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The Roethlisberger Payback

Feb. 1, 2011
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This week, I received a message from a reader asking me to pledge to donate $10 to a rape crisis center every time Ben Roethlisberger is sacked by the Green Bay Packers during the Super Bowl. Inspired, I agreed and asked the hostess of the Super Bowl party I'm attending if I could encourage her guests to do the same. Why should you also embrace this idea, despite the fact that it's bound to be controversial? Read on.

The men behind this informal, word-of-mouth "Roethlisberger Payback" campaign are the same folks who put together the Vick Payback,which asked people to donate $10 to the Wisconsin Humane Society for every time Philadelphia Eagles quarterback Michael Vick was sacked during the regular season. Vick was convicted of running a dogfighting operation (a federal crime) and spent two years in prison before returning to the NFL in 2009. Organizer Brent Gohde and friends each donated $340 to the Humane Society earlier this month, $10 for each of Vick's 34 sacks.

One of the main differences between Roethlisberger's situation and Vick's is that Roethlisberger hasn't been convicted of anything, although he was suspended for six games (later reduced to four) for violating the NFL's Personal Conduct Policy. Roethlisberger has been accused of sexual assault at least twice. Yes, in this country, we hold that those accused of crimes are innocent until proven guilty. However, in the case of sexual assault, "proven guilty" can be a much harder place to reach than it is for other crimes. Rape is one of the most underreported crimes , and when it is reported, arrests, convictions and jail time are fairly low. If the person being accused of rape is white, rich and/or famous, chances of conviction drop precipitously. This is largely due to the fact that we as a society rush to heap blame on women who bring charges of rape to light, picking apart what a victim was wearing, if she was drinking alcohol, who she's had sex with in the past, and all kinds of other details that we would never consider for the victim of any other crime. Judges and juries engage in victim-blaming the same way that everyone else does, unfortunately. A conviction of a white NFL quarterback on a sexual assault charge is highly unlikely.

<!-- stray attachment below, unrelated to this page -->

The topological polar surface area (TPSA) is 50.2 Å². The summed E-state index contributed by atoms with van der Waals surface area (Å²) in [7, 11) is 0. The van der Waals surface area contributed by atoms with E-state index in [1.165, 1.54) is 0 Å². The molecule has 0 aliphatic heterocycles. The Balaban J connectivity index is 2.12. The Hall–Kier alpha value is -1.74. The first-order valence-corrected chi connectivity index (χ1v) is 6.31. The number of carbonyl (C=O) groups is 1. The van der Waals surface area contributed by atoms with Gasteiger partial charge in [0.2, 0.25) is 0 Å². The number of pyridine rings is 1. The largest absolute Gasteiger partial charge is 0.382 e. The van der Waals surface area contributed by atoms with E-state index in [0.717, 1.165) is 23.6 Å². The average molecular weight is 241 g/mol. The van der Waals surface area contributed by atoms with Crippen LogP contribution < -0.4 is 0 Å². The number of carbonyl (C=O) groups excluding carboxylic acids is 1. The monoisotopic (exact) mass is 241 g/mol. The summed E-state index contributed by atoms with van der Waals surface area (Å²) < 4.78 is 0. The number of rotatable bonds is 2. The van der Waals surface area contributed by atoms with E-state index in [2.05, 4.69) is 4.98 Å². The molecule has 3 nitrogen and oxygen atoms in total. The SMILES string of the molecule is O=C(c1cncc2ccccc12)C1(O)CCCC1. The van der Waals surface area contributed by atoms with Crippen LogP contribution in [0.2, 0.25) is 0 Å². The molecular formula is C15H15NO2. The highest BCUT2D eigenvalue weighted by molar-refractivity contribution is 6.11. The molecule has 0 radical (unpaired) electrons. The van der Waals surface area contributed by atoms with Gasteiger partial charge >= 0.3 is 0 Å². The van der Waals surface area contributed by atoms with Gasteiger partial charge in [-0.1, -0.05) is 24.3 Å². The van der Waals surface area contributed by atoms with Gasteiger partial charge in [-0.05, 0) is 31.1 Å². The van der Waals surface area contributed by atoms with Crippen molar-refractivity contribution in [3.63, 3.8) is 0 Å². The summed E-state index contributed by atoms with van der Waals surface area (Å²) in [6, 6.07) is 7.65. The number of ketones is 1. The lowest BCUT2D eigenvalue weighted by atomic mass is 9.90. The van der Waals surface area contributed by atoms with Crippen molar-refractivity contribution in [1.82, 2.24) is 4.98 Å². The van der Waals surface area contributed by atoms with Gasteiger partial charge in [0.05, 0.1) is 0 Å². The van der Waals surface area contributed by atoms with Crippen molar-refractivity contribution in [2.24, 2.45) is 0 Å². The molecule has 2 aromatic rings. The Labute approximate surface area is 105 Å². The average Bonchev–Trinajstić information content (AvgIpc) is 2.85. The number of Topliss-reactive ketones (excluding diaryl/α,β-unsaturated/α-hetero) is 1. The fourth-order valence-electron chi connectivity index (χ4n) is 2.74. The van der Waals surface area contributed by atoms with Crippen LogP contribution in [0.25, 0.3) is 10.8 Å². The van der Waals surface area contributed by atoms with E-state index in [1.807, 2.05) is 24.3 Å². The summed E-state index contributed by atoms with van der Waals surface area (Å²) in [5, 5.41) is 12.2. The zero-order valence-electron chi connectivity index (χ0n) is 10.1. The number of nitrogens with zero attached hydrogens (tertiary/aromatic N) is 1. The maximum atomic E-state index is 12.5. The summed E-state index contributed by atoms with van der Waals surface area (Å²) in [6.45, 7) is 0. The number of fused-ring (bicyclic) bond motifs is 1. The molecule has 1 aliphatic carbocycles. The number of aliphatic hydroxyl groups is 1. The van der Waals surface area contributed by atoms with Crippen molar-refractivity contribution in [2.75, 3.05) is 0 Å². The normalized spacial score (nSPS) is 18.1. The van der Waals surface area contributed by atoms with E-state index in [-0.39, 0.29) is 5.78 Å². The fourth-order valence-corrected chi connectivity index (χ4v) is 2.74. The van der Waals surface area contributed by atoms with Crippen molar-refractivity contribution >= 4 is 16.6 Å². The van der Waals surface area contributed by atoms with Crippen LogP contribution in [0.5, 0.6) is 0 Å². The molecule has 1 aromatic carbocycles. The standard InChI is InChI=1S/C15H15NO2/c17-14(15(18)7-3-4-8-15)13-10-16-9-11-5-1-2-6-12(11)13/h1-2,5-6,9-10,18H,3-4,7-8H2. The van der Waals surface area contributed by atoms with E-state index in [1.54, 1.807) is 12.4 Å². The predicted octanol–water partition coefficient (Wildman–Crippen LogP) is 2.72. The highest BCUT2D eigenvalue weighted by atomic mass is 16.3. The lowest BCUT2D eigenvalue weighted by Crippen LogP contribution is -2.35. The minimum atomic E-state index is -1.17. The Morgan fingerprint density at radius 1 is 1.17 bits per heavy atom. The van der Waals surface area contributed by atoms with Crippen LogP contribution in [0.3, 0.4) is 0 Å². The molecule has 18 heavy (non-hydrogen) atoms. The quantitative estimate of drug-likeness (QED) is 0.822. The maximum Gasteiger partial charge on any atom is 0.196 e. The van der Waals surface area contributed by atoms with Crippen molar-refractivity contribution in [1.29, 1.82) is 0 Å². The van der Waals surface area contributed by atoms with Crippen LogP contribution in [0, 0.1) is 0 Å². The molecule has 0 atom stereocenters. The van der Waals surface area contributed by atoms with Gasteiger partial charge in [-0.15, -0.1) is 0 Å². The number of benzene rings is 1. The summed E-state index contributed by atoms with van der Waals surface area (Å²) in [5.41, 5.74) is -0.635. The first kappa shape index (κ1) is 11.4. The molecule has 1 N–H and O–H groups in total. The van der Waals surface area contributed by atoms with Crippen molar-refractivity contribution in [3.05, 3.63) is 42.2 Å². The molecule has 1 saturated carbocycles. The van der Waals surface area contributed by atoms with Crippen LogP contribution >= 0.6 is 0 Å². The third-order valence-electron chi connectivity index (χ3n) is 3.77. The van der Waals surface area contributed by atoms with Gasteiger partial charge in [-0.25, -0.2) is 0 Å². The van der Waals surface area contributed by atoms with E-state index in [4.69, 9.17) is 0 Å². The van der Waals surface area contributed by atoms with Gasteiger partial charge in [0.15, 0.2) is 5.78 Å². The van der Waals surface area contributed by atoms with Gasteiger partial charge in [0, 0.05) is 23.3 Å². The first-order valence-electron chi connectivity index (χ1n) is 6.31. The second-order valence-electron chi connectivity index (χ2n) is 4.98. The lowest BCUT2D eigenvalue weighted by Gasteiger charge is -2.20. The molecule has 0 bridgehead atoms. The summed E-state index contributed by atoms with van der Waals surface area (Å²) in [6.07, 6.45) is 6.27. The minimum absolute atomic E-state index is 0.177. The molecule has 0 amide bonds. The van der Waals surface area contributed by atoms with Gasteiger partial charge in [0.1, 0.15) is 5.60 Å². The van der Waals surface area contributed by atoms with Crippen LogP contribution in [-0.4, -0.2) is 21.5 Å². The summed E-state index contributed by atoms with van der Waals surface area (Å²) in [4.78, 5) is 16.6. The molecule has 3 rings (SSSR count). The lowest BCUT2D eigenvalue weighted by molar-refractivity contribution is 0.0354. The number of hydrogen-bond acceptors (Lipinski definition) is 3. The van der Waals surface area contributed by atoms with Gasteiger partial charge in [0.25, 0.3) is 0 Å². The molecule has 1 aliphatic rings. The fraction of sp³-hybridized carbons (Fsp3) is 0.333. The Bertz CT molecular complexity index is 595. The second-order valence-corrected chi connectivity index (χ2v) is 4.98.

This brings us to the other difference between Roethlisberger and Vick, which is that Vick was torturing dogs, while Roethlisberger was allegedly torturing women. I feel pretty confident that following Vick's case, no one accused those skanky, gold-digging dogs of "asking for it" or opined that drunk slutty canines really want to be beaten. However, those are just the sorts of things that are routinely said about women who accuse professional athletes of rape. We are far more sympathetic to animals than we are to women.

So, let's set aside our arguments about whether Roethlisberger is innocent or guilty, and leave off dragging the women who accused him through the mud. Let's take this controversy and use it to generate something positive. As Gohde says, "[It's] a way to take something horrible and make something good come out of it… It's a good opportunity to raise awareness and money for a worthy cause."

So Packers fans, unite. Don't let one quarterback's conduct besmirch the whole game. We want the Pack to win! We want to see Roethlisberger get sacked! Take that happy energy and use it to right the wrongs that Big Ben may have caused. Defy stereotypes about football fans. During the Super Bowl, every time Roethlisberger is sacked, pass a jar around and collect money from friends, family, partygoers and those folks next to you at the bar who have suddenly become your BFFs. Then donate that money to a Milwaukee-area rape crisis center like the Sexual Assault Treatment Center , the Sexual Assault Nurse Examiner program in Waukesha County  or the Healing Center . For updates about the Roethlisberger Payback, or to let Gohde know how much money you raised, check out his Twitter feed at www.twitter.com/brentgohde.

Want Laura to answer your questions in SEXpress? Send them to
laura@shepex.com. Not all questions received will be answered in the column, and Laura cannot provide personal answers to questions that do not appear here. Questions sent to this address may be reproduced in this column, both in print and online, and may be edited for clarity and content.

Laura Anne Stuart has a master’s degree in public health and has worked as a sexuality educator for more than a decade. She owns the Tool Shed, an erotic boutique on Milwaukee’s East Side.


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